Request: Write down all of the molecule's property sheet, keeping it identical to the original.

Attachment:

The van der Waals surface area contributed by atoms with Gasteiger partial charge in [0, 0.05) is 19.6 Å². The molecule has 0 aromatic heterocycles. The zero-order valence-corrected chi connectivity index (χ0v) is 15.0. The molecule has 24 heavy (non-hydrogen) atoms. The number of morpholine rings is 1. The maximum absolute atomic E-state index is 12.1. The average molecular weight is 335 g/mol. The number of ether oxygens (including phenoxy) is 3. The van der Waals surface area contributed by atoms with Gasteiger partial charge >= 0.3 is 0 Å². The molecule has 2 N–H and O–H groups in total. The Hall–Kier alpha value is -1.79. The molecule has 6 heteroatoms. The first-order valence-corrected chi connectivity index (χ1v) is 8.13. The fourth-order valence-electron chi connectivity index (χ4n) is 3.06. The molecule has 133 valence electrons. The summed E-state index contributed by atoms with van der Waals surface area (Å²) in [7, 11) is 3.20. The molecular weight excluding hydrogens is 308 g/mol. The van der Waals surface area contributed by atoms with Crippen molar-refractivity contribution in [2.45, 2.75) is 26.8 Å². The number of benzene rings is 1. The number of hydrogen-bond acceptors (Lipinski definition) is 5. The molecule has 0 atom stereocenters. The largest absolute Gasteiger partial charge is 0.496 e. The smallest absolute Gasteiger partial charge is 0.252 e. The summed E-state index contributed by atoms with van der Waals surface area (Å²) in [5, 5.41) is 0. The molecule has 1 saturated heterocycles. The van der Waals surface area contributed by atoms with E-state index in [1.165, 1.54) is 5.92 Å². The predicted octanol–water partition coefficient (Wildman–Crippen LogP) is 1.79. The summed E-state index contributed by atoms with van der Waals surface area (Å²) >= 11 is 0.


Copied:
The van der Waals surface area contributed by atoms with Gasteiger partial charge in [0, 0.05) is 19.6 Å². The molecule has 0 aromatic heterocycles. The zero-order valence-corrected chi connectivity index (χ0v) is 15.0. The molecule has 24 heavy (non-hydrogen) atoms. The number of morpholine rings is 1. The maximum absolute atomic E-state index is 12.1. The average molecular weight is 335 g/mol. The number of ether oxygens (including phenoxy) is 3. The van der Waals surface area contributed by atoms with Gasteiger partial charge >= 0.3 is 0 Å². The molecule has 2 N–H and O–H groups in total. The Hall–Kier alpha value is -1.79. The molecule has 6 heteroatoms. The first-order valence-corrected chi connectivity index (χ1v) is 8.13. The fourth-order valence-electron chi connectivity index (χ4n) is 3.06. The molecule has 133 valence electrons. The summed E-state index contributed by atoms with van der Waals surface area (Å²) in [7, 11) is 3.20. The molecular weight excluding hydrogens is 308 g/mol. The van der Waals surface area contributed by atoms with Crippen molar-refractivity contribution in [2.45, 2.75) is 26.8 Å². The number of benzene rings is 1. The number of hydrogen-bond acceptors (Lipinski definition) is 5. The molecule has 0 atom stereocenters. The largest absolute Gasteiger partial charge is 0.496 e. The smallest absolute Gasteiger partial charge is 0.252 e. The summed E-state index contributed by atoms with van der Waals surface area (Å²) in [5, 5.41) is 0. The molecule has 1 saturated heterocycles. The van der Waals surface area contributed by atoms with E-state index in [1.165, 1.54) is 5.92 Å². The predicted octanol–water partition coefficient (Wildman–Crippen LogP) is 1.79. The summed E-state index contributed by atoms with van der Waals surface area (Å²) >= 11 is 0.